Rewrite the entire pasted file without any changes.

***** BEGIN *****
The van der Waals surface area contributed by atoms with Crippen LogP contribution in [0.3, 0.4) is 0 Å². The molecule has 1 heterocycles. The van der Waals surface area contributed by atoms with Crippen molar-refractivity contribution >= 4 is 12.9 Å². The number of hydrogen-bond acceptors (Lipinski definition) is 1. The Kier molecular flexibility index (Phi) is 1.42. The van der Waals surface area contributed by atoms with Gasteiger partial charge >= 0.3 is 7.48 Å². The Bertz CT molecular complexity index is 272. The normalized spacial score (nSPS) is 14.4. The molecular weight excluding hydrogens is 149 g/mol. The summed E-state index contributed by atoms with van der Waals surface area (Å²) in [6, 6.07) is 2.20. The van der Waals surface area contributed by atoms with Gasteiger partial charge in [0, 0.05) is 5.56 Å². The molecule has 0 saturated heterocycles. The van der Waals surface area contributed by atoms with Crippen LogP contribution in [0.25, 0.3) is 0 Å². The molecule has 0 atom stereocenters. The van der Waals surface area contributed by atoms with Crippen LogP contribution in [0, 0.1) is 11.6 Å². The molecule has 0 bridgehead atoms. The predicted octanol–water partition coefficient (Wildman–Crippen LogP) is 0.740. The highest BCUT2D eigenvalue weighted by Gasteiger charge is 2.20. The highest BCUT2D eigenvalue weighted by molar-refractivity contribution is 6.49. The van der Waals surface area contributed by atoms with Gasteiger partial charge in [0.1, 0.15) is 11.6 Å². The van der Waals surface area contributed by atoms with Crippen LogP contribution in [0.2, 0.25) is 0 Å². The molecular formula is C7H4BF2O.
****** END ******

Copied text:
The van der Waals surface area contributed by atoms with Crippen LogP contribution in [0.3, 0.4) is 0 Å². The molecule has 1 heterocycles. The van der Waals surface area contributed by atoms with Crippen molar-refractivity contribution >= 4 is 12.9 Å². The number of hydrogen-bond acceptors (Lipinski definition) is 1. The Kier molecular flexibility index (Phi) is 1.42. The van der Waals surface area contributed by atoms with Gasteiger partial charge >= 0.3 is 7.48 Å². The Bertz CT molecular complexity index is 272. The normalized spacial score (nSPS) is 14.4. The molecular weight excluding hydrogens is 149 g/mol. The summed E-state index contributed by atoms with van der Waals surface area (Å²) in [6, 6.07) is 2.20. The van der Waals surface area contributed by atoms with Gasteiger partial charge in [0, 0.05) is 5.56 Å². The molecule has 0 saturated heterocycles. The van der Waals surface area contributed by atoms with Crippen LogP contribution in [0.25, 0.3) is 0 Å². The molecule has 0 atom stereocenters. The van der Waals surface area contributed by atoms with Crippen LogP contribution in [0, 0.1) is 11.6 Å². The molecule has 0 bridgehead atoms. The predicted octanol–water partition coefficient (Wildman–Crippen LogP) is 0.740. The highest BCUT2D eigenvalue weighted by Gasteiger charge is 2.20. The highest BCUT2D eigenvalue weighted by molar-refractivity contribution is 6.49. The van der Waals surface area contributed by atoms with Gasteiger partial charge in [0.1, 0.15) is 11.6 Å². The van der Waals surface area contributed by atoms with Crippen LogP contribution in [0.2, 0.25) is 0 Å². The molecular formula is C7H4BF2O.